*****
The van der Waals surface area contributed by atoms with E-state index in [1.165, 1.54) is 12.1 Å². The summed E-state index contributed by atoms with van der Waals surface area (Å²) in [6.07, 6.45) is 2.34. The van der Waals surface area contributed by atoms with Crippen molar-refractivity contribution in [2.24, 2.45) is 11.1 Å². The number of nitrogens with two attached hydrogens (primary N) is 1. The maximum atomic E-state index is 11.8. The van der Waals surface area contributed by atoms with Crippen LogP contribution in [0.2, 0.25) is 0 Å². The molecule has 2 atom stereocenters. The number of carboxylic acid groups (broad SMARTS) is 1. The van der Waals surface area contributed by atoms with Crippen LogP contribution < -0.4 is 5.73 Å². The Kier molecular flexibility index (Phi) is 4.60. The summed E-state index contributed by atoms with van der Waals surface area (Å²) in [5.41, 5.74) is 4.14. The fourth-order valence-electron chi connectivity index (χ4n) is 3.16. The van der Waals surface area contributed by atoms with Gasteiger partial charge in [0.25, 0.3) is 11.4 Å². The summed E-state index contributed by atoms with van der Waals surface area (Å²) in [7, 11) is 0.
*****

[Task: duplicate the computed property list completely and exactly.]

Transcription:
The van der Waals surface area contributed by atoms with E-state index in [1.165, 1.54) is 12.1 Å². The summed E-state index contributed by atoms with van der Waals surface area (Å²) in [6.07, 6.45) is 2.34. The van der Waals surface area contributed by atoms with Crippen molar-refractivity contribution in [2.24, 2.45) is 11.1 Å². The number of nitrogens with two attached hydrogens (primary N) is 1. The maximum atomic E-state index is 11.8. The van der Waals surface area contributed by atoms with Crippen LogP contribution in [0.2, 0.25) is 0 Å². The molecule has 2 atom stereocenters. The number of carboxylic acid groups (broad SMARTS) is 1. The van der Waals surface area contributed by atoms with Crippen LogP contribution < -0.4 is 5.73 Å². The Kier molecular flexibility index (Phi) is 4.60. The summed E-state index contributed by atoms with van der Waals surface area (Å²) in [5.41, 5.74) is 4.14. The fourth-order valence-electron chi connectivity index (χ4n) is 3.16. The van der Waals surface area contributed by atoms with Gasteiger partial charge in [0.25, 0.3) is 11.4 Å². The summed E-state index contributed by atoms with van der Waals surface area (Å²) in [7, 11) is 0.